If you are confused about who Bryson Gates is, you will not be the only one. I went with a typical B.A. formula from 2015, when Rodney Gunter was a surprise selection, and I’ve got to say, worthy of a 4th round pick (so far). Bryson Gates is the similar style of beast off the edge, but Markus Golden was more a polished blitzer off the edge. I’m willing to gamble with all of these picks in my wheelhouse.

6th Round (207th Overall Selection via Compensatory)

  • Harrison Phillips - Defensive Tackle
  • Stanford - Senior
  • 6’4’’, 295 Pounds

Talking defensive lineman, why should we not try to upgrade the line? I’ve changed my stance, it might benefit the Cards more if they attempt to keep Corey Peters, and making him a mainstay. Adding different pieces to the line isn’t a bad idea, and here’s why:

1. The Cardinals love to rotate six or seven different linemen. 2. You aren’t going to have a Warren Sapp on the line for 75 plays, but you might be able to play an alternate like Chris Hovan to spell Sapp on different plays. So, getting a guy like Harrison Phillips of Stanford would only boost the line, especially with Olsen Pierre, Xavier Williams, and Rodney Gunter coming into their own.

7th Round (222nd Overall Selection from Baltimore Ravens)

  • Martez Carter - Running Back
  • Grambling State - Senior
  • 5’9’’, 205 Pounds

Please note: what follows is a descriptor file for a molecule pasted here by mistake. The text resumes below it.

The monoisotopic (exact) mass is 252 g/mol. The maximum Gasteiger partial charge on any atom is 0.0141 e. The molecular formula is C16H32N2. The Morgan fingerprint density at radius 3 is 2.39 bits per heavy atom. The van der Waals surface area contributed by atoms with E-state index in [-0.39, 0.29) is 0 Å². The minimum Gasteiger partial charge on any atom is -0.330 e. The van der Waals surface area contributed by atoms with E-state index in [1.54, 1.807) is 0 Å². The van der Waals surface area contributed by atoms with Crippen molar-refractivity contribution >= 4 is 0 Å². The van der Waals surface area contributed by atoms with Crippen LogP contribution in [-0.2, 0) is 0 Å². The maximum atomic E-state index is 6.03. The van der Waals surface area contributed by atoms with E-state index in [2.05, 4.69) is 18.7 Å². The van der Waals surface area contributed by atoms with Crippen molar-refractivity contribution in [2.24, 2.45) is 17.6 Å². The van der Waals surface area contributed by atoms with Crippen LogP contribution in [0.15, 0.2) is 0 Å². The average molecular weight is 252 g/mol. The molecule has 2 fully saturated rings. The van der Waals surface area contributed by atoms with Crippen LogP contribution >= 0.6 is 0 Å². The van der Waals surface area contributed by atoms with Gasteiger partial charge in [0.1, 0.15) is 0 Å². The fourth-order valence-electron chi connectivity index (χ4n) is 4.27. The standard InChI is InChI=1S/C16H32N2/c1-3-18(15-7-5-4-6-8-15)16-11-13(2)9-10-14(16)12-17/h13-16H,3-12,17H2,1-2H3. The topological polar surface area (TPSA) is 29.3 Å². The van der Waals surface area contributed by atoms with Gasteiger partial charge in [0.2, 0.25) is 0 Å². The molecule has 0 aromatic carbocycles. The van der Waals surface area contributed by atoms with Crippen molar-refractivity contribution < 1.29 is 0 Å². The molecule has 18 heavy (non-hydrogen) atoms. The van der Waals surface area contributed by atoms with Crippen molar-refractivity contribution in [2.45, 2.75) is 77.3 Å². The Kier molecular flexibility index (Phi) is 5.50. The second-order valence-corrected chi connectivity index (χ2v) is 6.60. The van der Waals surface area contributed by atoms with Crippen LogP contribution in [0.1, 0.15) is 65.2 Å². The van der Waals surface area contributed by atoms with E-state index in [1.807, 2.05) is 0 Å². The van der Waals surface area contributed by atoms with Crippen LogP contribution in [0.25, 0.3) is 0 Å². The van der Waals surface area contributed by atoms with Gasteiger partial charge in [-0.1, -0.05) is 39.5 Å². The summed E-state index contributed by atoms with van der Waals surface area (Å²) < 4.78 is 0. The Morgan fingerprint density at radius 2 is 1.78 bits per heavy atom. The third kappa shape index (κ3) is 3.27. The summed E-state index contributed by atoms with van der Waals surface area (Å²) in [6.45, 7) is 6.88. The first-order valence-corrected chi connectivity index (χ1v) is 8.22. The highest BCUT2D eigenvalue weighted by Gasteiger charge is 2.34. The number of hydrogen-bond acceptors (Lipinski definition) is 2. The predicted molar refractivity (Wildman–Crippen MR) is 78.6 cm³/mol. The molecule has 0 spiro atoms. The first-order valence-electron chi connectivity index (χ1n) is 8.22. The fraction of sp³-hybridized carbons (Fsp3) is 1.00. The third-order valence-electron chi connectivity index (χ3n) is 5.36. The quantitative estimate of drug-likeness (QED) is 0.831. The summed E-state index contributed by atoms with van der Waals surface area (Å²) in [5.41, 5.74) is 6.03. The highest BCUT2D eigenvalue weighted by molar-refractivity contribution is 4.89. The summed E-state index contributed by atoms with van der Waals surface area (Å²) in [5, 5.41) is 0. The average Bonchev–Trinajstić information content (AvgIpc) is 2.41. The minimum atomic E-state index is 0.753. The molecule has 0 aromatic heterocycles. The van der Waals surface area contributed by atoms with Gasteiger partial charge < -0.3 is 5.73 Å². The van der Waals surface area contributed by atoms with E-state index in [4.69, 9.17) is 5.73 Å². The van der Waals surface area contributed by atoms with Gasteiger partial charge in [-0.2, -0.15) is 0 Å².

For my final pick, I went after a running back who probably would be exciting on special teams, and maybe as a receiving threat. He’s not especially big, seems to need development when attacking a blitzer, but it’s effort, guys. Carter is a guy who will fight for extra yards, and rarely goes down off of the first hit.

I can imagine a stronger stable of running backs next year. David Johnson is a workhorse who you can feel comfortable sitting out on 3rd and 10. I hope that Adrian Peterson can share a backfield with Johnson on certain plays. Elijhaa Penny and Kerwynn Williams will probably develop with another offseason. And then T.J. Logan is returning, someone who is exciting, and adds fresh legs. Pair that together, and the Cardinals become a ‘run-first’ offense.

Trades:

1.

Arizona Cardinals receives:
24th Overall Selection (Daniel Jones - Duke)
89th Overall Selection (Aaron Stinnie - James Madison)
2019 5th Round Selection

Atlanta Falcons receives:

15th Overall Selection (Denzel Ward - Ohio State)